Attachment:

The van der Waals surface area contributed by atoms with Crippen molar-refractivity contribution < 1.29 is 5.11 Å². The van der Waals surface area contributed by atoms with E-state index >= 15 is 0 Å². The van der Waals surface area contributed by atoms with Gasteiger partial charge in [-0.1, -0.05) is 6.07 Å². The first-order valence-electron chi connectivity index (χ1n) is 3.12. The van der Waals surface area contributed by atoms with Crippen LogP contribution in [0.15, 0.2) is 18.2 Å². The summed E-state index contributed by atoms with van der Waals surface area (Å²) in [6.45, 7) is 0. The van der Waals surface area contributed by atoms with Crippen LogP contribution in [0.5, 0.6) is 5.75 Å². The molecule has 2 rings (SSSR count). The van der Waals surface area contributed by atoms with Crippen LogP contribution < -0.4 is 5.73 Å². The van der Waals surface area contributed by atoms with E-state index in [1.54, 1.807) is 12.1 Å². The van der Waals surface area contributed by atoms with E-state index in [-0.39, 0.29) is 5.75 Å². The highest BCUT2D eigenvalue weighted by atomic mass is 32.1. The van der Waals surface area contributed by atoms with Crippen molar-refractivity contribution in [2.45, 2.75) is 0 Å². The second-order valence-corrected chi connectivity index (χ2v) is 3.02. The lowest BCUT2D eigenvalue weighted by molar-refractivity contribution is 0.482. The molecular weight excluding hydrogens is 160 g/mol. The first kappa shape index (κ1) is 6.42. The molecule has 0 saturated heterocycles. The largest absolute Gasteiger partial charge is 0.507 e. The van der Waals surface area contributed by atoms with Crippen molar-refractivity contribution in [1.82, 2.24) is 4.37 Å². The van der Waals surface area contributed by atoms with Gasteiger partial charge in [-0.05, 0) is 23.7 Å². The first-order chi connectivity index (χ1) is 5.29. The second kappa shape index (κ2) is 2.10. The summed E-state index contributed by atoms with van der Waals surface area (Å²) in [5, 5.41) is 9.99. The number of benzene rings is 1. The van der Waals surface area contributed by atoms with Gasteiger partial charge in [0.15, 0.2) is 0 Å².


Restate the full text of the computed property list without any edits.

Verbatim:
The van der Waals surface area contributed by atoms with Crippen molar-refractivity contribution < 1.29 is 5.11 Å². The van der Waals surface area contributed by atoms with E-state index >= 15 is 0 Å². The van der Waals surface area contributed by atoms with Gasteiger partial charge in [-0.1, -0.05) is 6.07 Å². The first-order valence-electron chi connectivity index (χ1n) is 3.12. The van der Waals surface area contributed by atoms with Crippen LogP contribution in [0.15, 0.2) is 18.2 Å². The summed E-state index contributed by atoms with van der Waals surface area (Å²) in [6.45, 7) is 0. The van der Waals surface area contributed by atoms with Crippen LogP contribution in [0.5, 0.6) is 5.75 Å². The molecule has 2 rings (SSSR count). The van der Waals surface area contributed by atoms with Crippen LogP contribution < -0.4 is 5.73 Å². The van der Waals surface area contributed by atoms with E-state index in [1.54, 1.807) is 12.1 Å². The van der Waals surface area contributed by atoms with E-state index in [-0.39, 0.29) is 5.75 Å². The highest BCUT2D eigenvalue weighted by atomic mass is 32.1. The van der Waals surface area contributed by atoms with Crippen molar-refractivity contribution in [2.45, 2.75) is 0 Å². The second-order valence-corrected chi connectivity index (χ2v) is 3.02. The lowest BCUT2D eigenvalue weighted by molar-refractivity contribution is 0.482. The molecular weight excluding hydrogens is 160 g/mol. The first kappa shape index (κ1) is 6.42. The molecule has 0 saturated heterocycles. The largest absolute Gasteiger partial charge is 0.507 e. The van der Waals surface area contributed by atoms with Crippen molar-refractivity contribution in [1.82, 2.24) is 4.37 Å². The van der Waals surface area contributed by atoms with Gasteiger partial charge in [-0.05, 0) is 23.7 Å². The first-order chi connectivity index (χ1) is 5.29. The second kappa shape index (κ2) is 2.10. The summed E-state index contributed by atoms with van der Waals surface area (Å²) in [5, 5.41) is 9.99. The number of benzene rings is 1. The van der Waals surface area contributed by atoms with Gasteiger partial charge in [0.15, 0.2) is 0 Å².